TL;DR: we were pretty much right.


Pay to Play

When we say “pay to play,” we’re not talking about the 2017 movie starring Carissa Gabor and Jeffrey Husselman. We are talking about any marketing or advertising opportunities that require payment. Aside from the obvious—ads—we see this most often with awards or partnerships. “We’ll include you in our Top 10 list for the low, low price of $500!” Nine times out of 10, the mentions you see online that you think are organic or earned media are actually pay to play. 

Digital marketing has come a long way since its inception. When 2020 happened, companies had to ditch some of their traditional methods of the past and focus more on digital. In other words, “thinking outside the box” was a phrase to live by, not just another saying that gets tossed around like COVID when people refuse to wear masks. (Oop!) We are actively living in the data age, and whether we like it or not, allocating a budget to digital spend is one of the best moves you can make. 

You can reach more customers whose niche interests align with your products or services, and you can grow your business exponentially. We predicted in 2017 that companies would need to strategize and allocate more budgets to digital ad campaigns. In 2021, that couldn’t be more true. While we almost never recommend paying to play in public relations, If you’re not putting money where your mouth is when it comes to ads, your company won’t be found. Plus, platforms are making it harder and harder to grow organically, so unless you’re a viral sensation, it’s time for pay-to-play.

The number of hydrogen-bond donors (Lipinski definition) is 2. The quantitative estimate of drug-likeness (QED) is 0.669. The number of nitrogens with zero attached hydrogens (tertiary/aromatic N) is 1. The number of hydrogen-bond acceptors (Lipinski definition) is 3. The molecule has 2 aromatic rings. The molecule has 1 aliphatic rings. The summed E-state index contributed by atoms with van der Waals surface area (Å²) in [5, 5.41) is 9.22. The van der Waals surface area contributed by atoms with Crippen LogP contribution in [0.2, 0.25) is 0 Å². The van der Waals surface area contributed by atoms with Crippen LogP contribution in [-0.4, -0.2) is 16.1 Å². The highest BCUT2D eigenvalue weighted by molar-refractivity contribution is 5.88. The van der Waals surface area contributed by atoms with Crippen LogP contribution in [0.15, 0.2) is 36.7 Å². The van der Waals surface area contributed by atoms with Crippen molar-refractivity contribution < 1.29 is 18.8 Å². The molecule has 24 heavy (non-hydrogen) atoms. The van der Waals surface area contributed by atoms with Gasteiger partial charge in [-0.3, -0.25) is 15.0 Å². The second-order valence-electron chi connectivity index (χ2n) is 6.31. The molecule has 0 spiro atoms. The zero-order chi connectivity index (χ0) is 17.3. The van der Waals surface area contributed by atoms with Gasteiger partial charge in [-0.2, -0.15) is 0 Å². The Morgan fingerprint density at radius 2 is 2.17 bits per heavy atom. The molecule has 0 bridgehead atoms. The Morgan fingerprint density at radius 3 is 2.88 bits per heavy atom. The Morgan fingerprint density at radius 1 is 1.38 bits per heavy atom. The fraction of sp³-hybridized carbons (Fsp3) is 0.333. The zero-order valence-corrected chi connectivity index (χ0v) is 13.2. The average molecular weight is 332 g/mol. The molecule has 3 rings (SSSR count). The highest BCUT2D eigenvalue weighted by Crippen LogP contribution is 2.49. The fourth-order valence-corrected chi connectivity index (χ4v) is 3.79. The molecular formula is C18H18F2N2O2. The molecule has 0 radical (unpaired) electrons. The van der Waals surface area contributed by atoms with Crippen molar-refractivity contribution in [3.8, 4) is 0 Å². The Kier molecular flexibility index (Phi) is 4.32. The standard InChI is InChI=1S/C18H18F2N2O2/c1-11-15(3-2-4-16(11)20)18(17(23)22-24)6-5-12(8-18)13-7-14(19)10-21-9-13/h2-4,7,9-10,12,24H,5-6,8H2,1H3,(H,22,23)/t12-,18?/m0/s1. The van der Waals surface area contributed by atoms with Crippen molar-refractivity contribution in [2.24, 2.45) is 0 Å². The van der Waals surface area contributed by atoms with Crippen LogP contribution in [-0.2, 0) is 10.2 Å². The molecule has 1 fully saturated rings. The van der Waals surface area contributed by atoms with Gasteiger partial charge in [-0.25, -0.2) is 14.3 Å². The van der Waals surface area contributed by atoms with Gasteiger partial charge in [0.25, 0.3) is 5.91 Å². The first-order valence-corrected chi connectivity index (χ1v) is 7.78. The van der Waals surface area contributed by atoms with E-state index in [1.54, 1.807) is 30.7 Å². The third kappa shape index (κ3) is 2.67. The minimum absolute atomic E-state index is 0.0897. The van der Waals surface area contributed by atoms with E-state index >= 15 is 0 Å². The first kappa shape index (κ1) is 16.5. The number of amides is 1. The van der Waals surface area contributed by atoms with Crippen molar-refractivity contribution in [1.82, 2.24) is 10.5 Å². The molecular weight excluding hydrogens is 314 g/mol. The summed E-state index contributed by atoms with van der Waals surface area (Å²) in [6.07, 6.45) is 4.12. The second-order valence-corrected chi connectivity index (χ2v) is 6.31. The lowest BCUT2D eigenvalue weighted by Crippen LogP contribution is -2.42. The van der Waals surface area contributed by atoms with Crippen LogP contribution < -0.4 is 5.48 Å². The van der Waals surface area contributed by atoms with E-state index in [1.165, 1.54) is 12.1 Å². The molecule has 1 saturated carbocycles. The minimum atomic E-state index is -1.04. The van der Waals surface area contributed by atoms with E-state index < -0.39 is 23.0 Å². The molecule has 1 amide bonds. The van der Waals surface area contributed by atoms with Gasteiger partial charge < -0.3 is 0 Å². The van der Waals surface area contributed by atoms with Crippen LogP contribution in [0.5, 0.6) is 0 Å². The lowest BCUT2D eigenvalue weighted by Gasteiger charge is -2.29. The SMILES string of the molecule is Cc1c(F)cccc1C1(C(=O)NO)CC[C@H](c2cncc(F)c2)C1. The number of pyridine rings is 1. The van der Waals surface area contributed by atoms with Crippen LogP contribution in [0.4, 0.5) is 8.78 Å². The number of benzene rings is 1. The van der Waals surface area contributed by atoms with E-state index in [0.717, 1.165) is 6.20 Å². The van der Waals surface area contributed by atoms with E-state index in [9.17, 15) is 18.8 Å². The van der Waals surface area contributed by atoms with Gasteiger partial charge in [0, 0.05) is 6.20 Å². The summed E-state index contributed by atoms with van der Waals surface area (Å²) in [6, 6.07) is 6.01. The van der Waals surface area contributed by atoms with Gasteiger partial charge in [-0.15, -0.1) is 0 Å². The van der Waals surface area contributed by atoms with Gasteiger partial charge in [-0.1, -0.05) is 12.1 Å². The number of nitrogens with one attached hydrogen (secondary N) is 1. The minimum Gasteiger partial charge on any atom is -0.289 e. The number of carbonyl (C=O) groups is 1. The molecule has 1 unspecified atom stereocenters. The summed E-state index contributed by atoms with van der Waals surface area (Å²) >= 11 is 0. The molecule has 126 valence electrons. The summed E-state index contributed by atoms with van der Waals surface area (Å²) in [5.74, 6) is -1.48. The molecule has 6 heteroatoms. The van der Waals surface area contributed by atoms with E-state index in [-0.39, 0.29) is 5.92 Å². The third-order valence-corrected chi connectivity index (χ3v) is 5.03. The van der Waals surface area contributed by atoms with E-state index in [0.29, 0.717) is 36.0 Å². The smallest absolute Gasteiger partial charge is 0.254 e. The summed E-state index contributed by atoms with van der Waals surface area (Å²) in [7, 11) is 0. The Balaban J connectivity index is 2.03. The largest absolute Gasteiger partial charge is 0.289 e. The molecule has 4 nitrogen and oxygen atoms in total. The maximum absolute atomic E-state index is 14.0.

TL;DR: we were right.


Geofencing

If you don’t know what Geofencing is, here is a short and sweet definition from Google: “the use of GPS or RFID technology to create a virtual geographic boundary, enabling software to trigger a response when a mobile device enters or leaves a particular area.” In other words, it’s targeting your marketing to specific geographical boundaries. Snapchat provides a great example of geofencing. As far back as 2014, it has allowed brands to create social media filters that are only available within certain virtual fences.